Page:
Pieces of the Past: Kinzua

Kinzua, Pa prior to the construction of the dam. Photo submitted.

When you scoot up 59 and pass the dam what do you think of? The majestic beauty of the scenery? Maybe you drive across the Casey Bridge and get a peak at the boats, or the people off to the right on the sand at Kinzua beach.

I know I don’t think like other people. I try to remember number 8. Up behind the beach, in the vicinity of the restrooms and changing areas is where the number 8 green of the Kinzua golf course was.

Every time I cross the Casey bridge I glance in that direction. In fact long after the dam opened you could still plainly see the round outline of the green. My dad and my brother played the last game of golf there before they were forced to close.

I distinctly recall the surveys. College kids were conducting surveys. “Where are you going?” “Where did you come from?” “What do you plan to do in Warren?” It drove my dad and a lot of other people nuts. They started placing State Troopers at some of the sites.

The Quakers took a big interest in the battle over the dam. I remember seeing men and women, even kids dressed in black waving protest signs at us as we sped past.

Kinzua and Corydon are underwater now. A lot of people never drove the wicked turns of “Devil’s Elbow” going down into the valley. I remember being in Kinzua with my dad. It was the final day of summer vacation. A sunny warm September day. Back then school started the Wednesday after Labor Day.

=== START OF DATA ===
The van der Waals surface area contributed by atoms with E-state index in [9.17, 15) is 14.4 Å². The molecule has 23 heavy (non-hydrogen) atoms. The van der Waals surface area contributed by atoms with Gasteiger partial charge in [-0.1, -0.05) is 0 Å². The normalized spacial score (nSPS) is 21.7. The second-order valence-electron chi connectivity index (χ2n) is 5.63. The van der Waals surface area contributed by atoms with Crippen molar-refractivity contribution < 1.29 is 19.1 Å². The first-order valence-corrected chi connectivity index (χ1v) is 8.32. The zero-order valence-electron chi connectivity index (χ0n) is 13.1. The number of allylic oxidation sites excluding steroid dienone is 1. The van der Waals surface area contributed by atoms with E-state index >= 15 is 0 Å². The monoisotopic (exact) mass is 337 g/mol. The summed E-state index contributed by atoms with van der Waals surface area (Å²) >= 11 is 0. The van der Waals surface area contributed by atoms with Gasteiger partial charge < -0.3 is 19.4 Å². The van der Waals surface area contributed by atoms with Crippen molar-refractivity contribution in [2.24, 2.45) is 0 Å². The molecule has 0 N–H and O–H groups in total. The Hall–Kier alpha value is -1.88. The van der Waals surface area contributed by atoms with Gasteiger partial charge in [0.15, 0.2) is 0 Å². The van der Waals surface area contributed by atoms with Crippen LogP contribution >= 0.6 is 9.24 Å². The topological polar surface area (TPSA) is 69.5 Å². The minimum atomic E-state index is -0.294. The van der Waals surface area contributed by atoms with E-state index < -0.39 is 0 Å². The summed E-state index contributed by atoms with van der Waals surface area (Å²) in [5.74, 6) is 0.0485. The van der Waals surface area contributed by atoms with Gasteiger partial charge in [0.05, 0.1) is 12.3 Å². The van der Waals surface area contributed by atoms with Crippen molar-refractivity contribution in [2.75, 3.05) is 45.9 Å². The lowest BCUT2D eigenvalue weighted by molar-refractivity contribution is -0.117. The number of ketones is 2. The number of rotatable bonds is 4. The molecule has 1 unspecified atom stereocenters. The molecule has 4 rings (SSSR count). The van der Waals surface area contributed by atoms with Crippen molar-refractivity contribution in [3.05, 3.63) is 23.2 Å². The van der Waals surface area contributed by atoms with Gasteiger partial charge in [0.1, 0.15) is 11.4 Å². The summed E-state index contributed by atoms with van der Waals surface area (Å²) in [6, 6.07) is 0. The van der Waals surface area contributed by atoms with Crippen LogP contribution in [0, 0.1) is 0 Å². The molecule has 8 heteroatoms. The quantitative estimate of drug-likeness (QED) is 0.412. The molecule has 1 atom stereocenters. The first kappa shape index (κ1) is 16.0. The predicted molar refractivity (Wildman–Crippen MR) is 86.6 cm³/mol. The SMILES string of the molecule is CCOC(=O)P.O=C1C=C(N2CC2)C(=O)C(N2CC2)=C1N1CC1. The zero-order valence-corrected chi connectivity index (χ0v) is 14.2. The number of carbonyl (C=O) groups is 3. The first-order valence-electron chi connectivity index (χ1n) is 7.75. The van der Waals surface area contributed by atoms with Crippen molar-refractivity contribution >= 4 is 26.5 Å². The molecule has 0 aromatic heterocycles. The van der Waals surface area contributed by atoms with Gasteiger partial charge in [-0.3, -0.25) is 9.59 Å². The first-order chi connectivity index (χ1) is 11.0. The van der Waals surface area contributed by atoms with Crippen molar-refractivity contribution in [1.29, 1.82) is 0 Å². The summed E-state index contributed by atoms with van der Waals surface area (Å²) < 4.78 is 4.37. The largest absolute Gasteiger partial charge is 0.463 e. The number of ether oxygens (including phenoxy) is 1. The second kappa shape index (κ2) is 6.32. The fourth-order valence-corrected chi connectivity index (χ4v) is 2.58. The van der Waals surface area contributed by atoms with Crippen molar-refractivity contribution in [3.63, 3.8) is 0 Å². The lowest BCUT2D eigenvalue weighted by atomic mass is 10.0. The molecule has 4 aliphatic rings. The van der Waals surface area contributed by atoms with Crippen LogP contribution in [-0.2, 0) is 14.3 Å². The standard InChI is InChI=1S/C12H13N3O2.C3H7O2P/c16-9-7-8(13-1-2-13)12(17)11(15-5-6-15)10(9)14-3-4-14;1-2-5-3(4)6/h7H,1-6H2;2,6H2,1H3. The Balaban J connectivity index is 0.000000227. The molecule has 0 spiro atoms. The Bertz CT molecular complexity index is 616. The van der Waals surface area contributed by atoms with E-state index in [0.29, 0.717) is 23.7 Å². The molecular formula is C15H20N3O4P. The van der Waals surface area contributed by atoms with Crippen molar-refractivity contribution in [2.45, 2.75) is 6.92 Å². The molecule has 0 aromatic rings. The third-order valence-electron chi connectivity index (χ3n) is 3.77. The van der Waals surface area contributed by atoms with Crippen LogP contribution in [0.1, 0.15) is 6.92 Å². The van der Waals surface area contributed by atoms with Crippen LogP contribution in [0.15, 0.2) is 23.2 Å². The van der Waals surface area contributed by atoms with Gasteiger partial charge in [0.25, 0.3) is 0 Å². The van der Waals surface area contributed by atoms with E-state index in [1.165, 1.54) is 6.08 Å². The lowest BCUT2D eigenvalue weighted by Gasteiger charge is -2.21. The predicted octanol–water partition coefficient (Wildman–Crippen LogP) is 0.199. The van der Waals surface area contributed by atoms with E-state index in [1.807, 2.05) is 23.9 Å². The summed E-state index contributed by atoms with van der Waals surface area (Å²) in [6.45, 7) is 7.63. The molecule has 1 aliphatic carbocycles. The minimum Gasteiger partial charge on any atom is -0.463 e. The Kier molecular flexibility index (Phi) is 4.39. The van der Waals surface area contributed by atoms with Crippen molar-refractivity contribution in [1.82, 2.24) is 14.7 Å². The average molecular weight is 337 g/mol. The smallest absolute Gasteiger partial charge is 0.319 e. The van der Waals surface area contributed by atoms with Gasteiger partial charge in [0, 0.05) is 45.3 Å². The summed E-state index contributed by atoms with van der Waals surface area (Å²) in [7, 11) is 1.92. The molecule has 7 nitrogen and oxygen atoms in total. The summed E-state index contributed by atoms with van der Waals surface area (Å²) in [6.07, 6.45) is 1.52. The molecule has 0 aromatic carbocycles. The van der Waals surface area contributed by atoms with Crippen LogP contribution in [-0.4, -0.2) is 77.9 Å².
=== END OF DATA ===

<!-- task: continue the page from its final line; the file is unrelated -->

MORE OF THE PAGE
I watched the sun start setting and the shadows became more defined. It was getting to be dusk! After my dad completed his rounds, we started home. We began the long slow climb up out of the valley. A few minutes into the trip it got brighter. Rounding the bend at Devil’s Elbow going west, the sun became a blinding sphere. Kinzua was so deep in the valley that dusk started to arrive much earlier!

What history fails to reveal is that David Lawrence was mayor of Pittsburgh during one of that city’s worst floods. He vowed to prevent another. He ran for Governor and you see the results. Most Warrenites were dead set against the dam until the K.D.V.B. was formed.

Its job was to make Kinzua Lake a huge tourist destination. Hotels, restaurants, and other businesses would create a whole new economy! After all the legal wrangling was done, at the dam’s dedication it was announced that the area would be “preserved” not developed.

And that is the rest of the story!